Maybe the strategists and economists worried about a disconnect between the economy and the stock market were wrong given Monday’s stock market rally that wiped out the S&P 500’s losses due to the COVID-19 pandemic.
Or maybe they were right, given Tuesday’s stock market drop, which seemed to dampen a more positive outlook for the economy as all U.S. states end lockdowns is at least partially. COVID-19 infections and deaths around the country continue to rise, though at slower rates.
Even before Monday’s stellar stock rally, Peter Mallouk, president of Creative Planning, a $45 billion RIA based in Overland Park, Kansas, said in a virtual market outlook webinar last week that the stock market, a “leading indicator” for the economy, is “exactly where it is supposed to be.” He noted, however, that the market recovery reflected the leadership of the top five stocks whose cumulative market capitalization is greater than that of the bottom 350 stocks in in the index.
The year-to-date price gains of those five biggest stocks — Amazon, Apple, Facebook, Google and Microsoft — range from 8% for Google to 36% for Amazon, but Zoom beats them all, more than tripling in price so far this year. The S&P 500, in contrast, is virtually flat, up 1.61 points year-to-date to 3,232 as of the close on Monday, having recovered 45% of its losses from its March low, before falling 0.8% Tuesday to 3,207.
Reached Monday after the market close, Mallouk repeated that the “stock market matches the economy,” though many sectors remain off their highs.
“The market believes we will not end up back in quarantine,” Mallouk said, adding that “there seems to be promising treatments on the horizon and maybe even a vaccine.” If, however, the virus starts spreading again, after the recent protests and other gatherings over recent days, the market “will recalibrate,” Mallouk said.
In the meantime, he recommends that investors who believe the worst is over for the pandemic and want to speculate start buying small-caps, which tend to outperform after a bear market.
The small-cap Russell 2000 index has outperformed the S&P 500 since it hit bottom in March. It has risen 55% from the low it reached on March 18, while the S&P 500 has risen 44% from its March 23 low, but the Russell 200 is still down 7.9% year to date.
“Large- and small-caps will outperform emerging market stocks,” said Patrick Poling, a managing director of the Southern Oak Wealth Group who also participated in the virtual webinar, which was led by Joseph Terranova, chief market strategist at Virtus Investment Partners.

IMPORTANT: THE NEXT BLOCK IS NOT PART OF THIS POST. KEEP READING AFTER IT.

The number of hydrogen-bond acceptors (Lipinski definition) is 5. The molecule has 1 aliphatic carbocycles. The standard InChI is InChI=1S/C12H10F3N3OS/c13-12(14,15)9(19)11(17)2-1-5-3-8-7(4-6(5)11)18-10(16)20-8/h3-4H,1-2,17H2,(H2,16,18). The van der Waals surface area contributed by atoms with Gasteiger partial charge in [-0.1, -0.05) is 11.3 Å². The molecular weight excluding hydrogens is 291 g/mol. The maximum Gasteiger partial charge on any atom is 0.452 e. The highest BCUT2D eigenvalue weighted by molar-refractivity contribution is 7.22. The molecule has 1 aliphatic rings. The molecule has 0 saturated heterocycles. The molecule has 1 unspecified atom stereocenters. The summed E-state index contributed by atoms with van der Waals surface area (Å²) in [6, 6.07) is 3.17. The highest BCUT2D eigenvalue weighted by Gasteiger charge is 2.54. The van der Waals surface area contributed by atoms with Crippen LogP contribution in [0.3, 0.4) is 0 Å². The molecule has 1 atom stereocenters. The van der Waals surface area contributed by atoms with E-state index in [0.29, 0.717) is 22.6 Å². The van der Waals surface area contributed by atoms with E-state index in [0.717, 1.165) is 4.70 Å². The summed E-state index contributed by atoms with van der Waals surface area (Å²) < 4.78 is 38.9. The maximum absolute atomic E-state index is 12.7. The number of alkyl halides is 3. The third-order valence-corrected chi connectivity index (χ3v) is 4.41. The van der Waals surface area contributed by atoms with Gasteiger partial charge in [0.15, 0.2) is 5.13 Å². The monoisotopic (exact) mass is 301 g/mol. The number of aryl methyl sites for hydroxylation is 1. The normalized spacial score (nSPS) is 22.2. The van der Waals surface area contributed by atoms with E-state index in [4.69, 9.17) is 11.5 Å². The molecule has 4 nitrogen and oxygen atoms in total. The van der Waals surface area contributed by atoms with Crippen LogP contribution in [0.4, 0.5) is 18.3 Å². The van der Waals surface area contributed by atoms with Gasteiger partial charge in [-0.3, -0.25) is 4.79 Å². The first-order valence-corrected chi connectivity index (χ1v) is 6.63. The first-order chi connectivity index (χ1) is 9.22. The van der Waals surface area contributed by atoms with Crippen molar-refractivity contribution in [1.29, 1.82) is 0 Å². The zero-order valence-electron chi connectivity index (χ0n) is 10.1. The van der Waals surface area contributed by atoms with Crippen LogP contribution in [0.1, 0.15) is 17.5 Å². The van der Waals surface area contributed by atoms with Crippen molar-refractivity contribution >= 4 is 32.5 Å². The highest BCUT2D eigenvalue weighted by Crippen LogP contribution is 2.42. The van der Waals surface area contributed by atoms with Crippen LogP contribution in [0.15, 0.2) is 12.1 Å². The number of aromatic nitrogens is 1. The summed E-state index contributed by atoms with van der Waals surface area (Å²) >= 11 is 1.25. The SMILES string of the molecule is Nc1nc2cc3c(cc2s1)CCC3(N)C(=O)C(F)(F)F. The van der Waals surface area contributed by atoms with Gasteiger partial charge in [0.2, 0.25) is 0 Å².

The corporate bond market, like the stock market, has also recovered from lows reached in March, with spreads to Treasurys sharply narrower than they were in March, but its performance differs depending on credit quality.
The iShares investment-grade corporate bond ETF (LQD) , for example, has gained 5.03% year to date, but its high-yield counterpart (HYG) is still down for the year, though only by 1.68%.
The more popular investment-grade AGG iShares Core U.S. Aggregate bond ETF, which includes Treasurys, government agencies as well as investment grade corporates, has gained 5.21%, while the iShares long-term 20-+ Treasury ETF is up 16.5%.
Much of the rebound in the bond and stock markets is due to the Federal Reserve’s aggressive stimulus policies as well as the $2 trillion-plus emergency aid provided by Congress.
“The Fed restored liquidity to the market, which opened floodgates for corporate bond issuance,” said David Albrycht, president and chief investment officer of Newfleet Asset Management, who also participated in the webinar.
The Fed cut rates to zero and initiated programs to purchase Treasurys as well as investment-grade and high-yield bonds and bond ETFs and to provide multiple lending facilities to back up the commercial paper and municipal bond markets as well as lenders to Main Street business borrowers.
Investment-grade bond issuance through May has now “eclipsed” the $1 trillion worth of bonds issued for the whole of 2019, according to Albrycht, who sees opportunities in the bond market based on valuation if the economic recovery continues in the second half.
The distressed bond market is another story.
“We have entered a new distressed cycle,” said George Schultze, founder of Schultze Asset Management, during the webinar. Industries and companies that were in trouble before the pandemic, such as retailers Neiman Marcus and J.C. Penney as well as Hertz have already filed for bankruptcy, and there’s probably more to come, Schultze said.
The unifying themes of bankruptcies so far: “they generally have too much debt,” said Schultze. “COVID made that worse,” but he sees opportunities “going through the rubble. Good companies with temporary bad balance sheets will go through restructurings.”
Albrycht expects more defaults in high-yield munis and cautions investors about debt below investment grade. But he expects demand for muni bonds overall will rise because taxes will be increasing to make up for the revenues lost during the pandemic while state and local governments had to pay for increased government services.
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